And to my surprise, I actually over-estimated where I fall in my wealth comparison. I wagered I was in the 75th percentile where I actually fall into the 70th percentile.

On the other hand, not too bummed. I definitely consider myself well on the side of fortunate.

After playing with the numbers a bit as I often do, I could magically be on the upside of the 80th percentile if my mortgage were paid off. No big deal, right?

Enough about me. How do you measure up?

Early Retirement – Playing With Numbers

Ever find yourself playing with numbers when you should be sleeping?

Running the Numbers

I sure do.

I was looking at my Ally account and happened to click on the “More Details” button/link which then showed me what my daily accrued interest looks like. I mean, it’s a simple calculation they’re using, but for some reason I find it exciting anyway.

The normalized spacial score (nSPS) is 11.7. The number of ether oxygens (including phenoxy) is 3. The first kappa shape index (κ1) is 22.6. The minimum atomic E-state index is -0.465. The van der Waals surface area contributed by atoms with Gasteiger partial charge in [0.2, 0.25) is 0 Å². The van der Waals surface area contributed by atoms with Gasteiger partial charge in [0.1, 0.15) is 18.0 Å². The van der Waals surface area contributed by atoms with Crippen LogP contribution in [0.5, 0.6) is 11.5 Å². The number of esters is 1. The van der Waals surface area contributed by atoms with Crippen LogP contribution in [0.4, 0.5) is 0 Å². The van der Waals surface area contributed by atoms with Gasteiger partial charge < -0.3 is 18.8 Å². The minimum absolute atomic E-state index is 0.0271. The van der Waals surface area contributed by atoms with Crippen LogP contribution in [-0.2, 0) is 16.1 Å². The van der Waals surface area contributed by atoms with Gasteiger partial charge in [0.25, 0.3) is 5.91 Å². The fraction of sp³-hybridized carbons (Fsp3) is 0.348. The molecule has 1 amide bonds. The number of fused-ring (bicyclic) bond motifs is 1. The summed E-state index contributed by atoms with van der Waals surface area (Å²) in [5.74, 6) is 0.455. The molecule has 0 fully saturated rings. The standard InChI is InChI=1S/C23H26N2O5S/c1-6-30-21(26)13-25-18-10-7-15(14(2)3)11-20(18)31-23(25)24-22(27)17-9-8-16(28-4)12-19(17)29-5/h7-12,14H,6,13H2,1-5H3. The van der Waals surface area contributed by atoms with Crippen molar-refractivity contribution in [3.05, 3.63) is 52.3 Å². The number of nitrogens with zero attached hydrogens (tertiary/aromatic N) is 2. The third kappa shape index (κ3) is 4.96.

Daily Accrued Interest = (Available Balance X 0.0099) / 365

For me, that works out to $1.22 per day. And soon, that will be $1.36/day!

Yeah, not exactly Bill Gates numbers here. In terms of money earned per second, it’s .000014 cents per second or in terms of minutes, it’s .00085 cents per minute.

So that made me wonder what it would take to reach different retirement numbers at 0.99%. Easy enough, just take the amount you want to earn per year and divide it by the APY you’re getting.

Playing With Numbers

$60,000 / 0.0099 = $6,060,606.06 (Yikes)

In order to earn $5,000 per month with a high interest savings account from Ally, you would need over $6 million in the bank. What a waste!

Now let’s say we find an amazing CD with a 3% interest rate. Then what does it take?

$60,000 / 0.03 = $2,000,000.00

Now we’re getting somewhere. That number is still really high but not impossible to reach. However, I’m not a Rockefeller. I’m going to need a higher interest rate. What happens if I invest in index funds that average just 5%?

$60,000 / 0.05  = $1,200,000.00

Okay, now we’re really talking. That’s just $1.2 million. Not only would I get to join the double comma (dos comas) club, but at just 5% I’d have enough money to live comfortably on in most places in the world.